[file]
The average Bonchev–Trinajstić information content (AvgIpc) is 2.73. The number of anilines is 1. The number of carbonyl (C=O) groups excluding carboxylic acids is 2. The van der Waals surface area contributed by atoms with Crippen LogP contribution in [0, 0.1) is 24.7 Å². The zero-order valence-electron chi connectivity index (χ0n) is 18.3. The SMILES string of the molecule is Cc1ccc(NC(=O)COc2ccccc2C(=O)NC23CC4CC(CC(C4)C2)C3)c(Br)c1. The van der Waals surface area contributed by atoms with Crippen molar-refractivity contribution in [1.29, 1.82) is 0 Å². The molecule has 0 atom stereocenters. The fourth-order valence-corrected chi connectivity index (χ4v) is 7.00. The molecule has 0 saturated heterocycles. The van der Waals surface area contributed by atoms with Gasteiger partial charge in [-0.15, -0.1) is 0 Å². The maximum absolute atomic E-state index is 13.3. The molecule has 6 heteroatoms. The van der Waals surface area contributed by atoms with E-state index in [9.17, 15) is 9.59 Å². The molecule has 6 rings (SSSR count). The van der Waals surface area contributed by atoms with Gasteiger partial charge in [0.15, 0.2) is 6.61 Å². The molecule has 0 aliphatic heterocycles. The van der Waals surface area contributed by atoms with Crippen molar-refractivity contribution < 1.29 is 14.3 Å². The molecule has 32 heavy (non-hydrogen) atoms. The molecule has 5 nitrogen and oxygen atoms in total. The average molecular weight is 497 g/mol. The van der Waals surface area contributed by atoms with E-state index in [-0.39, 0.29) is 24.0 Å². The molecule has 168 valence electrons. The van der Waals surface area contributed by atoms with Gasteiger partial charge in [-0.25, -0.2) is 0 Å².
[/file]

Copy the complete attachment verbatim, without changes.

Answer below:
The average Bonchev–Trinajstić information content (AvgIpc) is 2.73. The number of anilines is 1. The number of carbonyl (C=O) groups excluding carboxylic acids is 2. The van der Waals surface area contributed by atoms with Crippen LogP contribution in [0, 0.1) is 24.7 Å². The zero-order valence-electron chi connectivity index (χ0n) is 18.3. The SMILES string of the molecule is Cc1ccc(NC(=O)COc2ccccc2C(=O)NC23CC4CC(CC(C4)C2)C3)c(Br)c1. The van der Waals surface area contributed by atoms with Crippen molar-refractivity contribution in [1.29, 1.82) is 0 Å². The molecule has 0 atom stereocenters. The fourth-order valence-corrected chi connectivity index (χ4v) is 7.00. The molecule has 0 saturated heterocycles. The van der Waals surface area contributed by atoms with Gasteiger partial charge in [-0.15, -0.1) is 0 Å². The maximum absolute atomic E-state index is 13.3. The molecule has 6 heteroatoms. The van der Waals surface area contributed by atoms with E-state index in [9.17, 15) is 9.59 Å². The molecule has 6 rings (SSSR count). The van der Waals surface area contributed by atoms with Gasteiger partial charge in [0.15, 0.2) is 6.61 Å². The molecule has 0 aliphatic heterocycles. The van der Waals surface area contributed by atoms with Crippen molar-refractivity contribution < 1.29 is 14.3 Å². The molecule has 32 heavy (non-hydrogen) atoms. The molecule has 5 nitrogen and oxygen atoms in total. The average molecular weight is 497 g/mol. The van der Waals surface area contributed by atoms with E-state index in [-0.39, 0.29) is 24.0 Å². The molecule has 168 valence electrons. The van der Waals surface area contributed by atoms with Gasteiger partial charge in [-0.25, -0.2) is 0 Å².